Use the Good Dishes: How to Clean Fine China's featured image

When the last slice of pie has been enjoyed, and everyone around the table is happy and full, it’s time for the real family tradition or bonding activity to start – cleaning the dishes.

While most dishes can go straight into the dishwasher, there are still some that need additional tender loving care. If you are using fine china, it’s important to carefully wash them. Here’s how to do it.

Prepare yourself: Remove rings, bracelets, watches and long necklaces. While dish duty won’t damage most jewelry, the goal is to remove anything that might harm the fine china. Stones and metals can nick, scratch or scuff china’s delicate surface.

Prepare the sink: Line the inside of the sink with a soft tea towel to reduce clinking and chipping on the bottom and sides of the sink. As well, position the faucet neck off to the right slightly, so you can easily move large plates into and out of the sink without accidently hitting the faucet neck and spout.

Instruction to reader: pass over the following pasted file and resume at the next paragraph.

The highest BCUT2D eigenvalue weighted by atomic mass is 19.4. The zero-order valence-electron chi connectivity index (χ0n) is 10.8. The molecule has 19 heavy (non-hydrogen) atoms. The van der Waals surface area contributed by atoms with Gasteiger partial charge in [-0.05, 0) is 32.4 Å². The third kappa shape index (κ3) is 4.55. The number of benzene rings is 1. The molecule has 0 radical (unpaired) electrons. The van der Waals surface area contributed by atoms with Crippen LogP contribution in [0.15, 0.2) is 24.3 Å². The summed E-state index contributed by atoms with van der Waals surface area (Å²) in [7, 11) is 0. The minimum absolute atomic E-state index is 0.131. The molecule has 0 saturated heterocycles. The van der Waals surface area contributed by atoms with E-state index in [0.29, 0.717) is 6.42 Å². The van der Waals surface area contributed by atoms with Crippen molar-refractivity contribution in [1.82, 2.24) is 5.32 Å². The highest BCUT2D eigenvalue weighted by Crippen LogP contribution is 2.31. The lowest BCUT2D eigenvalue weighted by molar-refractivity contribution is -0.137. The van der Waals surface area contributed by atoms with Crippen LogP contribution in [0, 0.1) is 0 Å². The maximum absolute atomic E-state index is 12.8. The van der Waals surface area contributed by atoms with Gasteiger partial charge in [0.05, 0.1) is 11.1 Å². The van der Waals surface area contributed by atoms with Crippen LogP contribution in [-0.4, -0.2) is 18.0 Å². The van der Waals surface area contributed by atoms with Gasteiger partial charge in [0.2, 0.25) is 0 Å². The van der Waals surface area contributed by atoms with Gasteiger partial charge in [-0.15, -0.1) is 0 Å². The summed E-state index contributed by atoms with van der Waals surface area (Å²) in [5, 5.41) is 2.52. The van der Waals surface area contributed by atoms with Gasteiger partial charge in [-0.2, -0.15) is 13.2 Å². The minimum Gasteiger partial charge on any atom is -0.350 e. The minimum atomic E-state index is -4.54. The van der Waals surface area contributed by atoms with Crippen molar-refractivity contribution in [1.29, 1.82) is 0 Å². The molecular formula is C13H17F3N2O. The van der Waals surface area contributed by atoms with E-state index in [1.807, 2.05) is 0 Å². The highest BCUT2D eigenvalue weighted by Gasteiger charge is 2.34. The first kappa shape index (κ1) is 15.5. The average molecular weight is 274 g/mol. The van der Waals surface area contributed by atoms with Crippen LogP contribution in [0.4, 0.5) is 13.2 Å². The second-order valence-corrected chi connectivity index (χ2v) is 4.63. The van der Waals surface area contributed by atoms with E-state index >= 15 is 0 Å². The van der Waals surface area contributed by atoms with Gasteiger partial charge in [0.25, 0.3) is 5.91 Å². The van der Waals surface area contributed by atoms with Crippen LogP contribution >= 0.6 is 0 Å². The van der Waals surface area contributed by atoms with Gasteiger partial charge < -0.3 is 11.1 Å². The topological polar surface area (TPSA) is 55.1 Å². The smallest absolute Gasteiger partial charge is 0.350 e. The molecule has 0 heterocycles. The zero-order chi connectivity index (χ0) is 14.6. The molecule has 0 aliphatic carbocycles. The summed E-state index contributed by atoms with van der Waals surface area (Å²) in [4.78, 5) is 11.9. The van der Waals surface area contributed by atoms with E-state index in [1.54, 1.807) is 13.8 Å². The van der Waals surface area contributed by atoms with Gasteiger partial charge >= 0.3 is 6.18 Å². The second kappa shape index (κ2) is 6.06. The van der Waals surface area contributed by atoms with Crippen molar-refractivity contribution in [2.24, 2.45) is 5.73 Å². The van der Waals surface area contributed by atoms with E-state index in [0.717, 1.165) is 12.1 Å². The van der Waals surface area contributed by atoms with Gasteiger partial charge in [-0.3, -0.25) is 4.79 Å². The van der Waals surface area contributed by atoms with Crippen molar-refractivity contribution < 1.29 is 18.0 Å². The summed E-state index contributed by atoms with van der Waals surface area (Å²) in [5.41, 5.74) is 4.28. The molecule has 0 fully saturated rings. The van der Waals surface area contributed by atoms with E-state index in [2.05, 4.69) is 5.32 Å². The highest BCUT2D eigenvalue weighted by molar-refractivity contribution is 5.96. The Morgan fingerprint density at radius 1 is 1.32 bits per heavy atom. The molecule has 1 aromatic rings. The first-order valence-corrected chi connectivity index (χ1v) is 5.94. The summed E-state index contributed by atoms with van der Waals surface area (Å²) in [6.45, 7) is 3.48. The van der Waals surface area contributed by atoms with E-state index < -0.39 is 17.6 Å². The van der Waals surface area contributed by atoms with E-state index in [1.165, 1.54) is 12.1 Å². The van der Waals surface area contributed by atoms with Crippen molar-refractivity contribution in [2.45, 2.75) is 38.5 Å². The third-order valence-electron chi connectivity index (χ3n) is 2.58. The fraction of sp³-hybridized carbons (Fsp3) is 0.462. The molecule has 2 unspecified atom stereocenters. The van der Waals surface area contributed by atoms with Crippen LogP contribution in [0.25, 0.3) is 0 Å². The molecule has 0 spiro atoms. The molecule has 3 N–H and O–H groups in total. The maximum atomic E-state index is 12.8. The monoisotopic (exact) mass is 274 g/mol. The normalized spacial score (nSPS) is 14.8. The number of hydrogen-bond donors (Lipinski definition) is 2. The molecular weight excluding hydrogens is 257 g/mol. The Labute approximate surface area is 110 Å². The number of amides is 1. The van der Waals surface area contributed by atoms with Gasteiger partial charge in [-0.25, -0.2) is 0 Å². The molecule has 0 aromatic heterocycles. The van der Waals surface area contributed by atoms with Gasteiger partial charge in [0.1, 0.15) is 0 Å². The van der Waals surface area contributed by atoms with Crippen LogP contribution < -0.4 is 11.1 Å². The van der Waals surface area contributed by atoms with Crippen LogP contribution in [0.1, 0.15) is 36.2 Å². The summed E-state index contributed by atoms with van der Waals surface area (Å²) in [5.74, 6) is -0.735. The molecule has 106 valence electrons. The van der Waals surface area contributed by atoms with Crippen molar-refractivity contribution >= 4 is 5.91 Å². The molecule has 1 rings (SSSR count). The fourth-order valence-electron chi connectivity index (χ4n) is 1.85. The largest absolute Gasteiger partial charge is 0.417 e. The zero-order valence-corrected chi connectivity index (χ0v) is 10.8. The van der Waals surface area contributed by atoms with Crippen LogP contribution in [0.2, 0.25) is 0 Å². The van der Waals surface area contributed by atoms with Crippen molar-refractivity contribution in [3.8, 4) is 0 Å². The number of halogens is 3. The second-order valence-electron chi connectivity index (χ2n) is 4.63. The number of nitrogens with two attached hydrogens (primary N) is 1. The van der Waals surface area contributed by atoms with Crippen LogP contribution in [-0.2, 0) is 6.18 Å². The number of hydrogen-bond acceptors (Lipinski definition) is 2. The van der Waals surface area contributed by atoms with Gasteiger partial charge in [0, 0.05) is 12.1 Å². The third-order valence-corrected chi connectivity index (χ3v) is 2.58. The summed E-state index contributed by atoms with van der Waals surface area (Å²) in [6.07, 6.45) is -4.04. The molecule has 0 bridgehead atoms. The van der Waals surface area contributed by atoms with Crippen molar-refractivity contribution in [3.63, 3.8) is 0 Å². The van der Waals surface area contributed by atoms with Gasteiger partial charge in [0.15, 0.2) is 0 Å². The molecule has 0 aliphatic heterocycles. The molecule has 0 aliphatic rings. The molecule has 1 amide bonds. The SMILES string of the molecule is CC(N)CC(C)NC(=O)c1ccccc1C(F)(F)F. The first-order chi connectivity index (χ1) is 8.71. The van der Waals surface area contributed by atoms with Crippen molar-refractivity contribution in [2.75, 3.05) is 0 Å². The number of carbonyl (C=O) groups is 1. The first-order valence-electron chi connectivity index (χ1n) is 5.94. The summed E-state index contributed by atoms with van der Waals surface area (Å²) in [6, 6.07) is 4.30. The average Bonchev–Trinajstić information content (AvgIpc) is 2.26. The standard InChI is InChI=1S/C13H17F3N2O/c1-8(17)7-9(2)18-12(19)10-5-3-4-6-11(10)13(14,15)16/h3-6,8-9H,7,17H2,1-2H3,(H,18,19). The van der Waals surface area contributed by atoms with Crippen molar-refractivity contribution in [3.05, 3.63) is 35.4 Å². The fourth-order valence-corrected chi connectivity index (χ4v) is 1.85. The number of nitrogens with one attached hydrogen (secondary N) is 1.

Add water: Fill the sink with warm water. Never use hot water to clean china, as a drastic change in temperature can cause it to crack. Add a few squirts of mild dish soap and a tablespoon of white vinegar if the dishes are extra dirty. White vinegar will help remove caked on food more efficiently.

Start washing: Work in small batches and clean a few pieces of china at a time. Lower each dish into the soapy water slowly. Instead of an abrasive brush or scrubber, use a microfibre cloth to gently rub away food particles. Use an extra light touch on metal rims and raised details.

Drip dry: Let china air-dry in a non-metal drying rack. Use a clean microfibre cloth to lightly dry any left over water.

Put it away: Store china safely once it’s completely dry. Place doilies or white linen napkins between the plates and bowls to prevent chipping.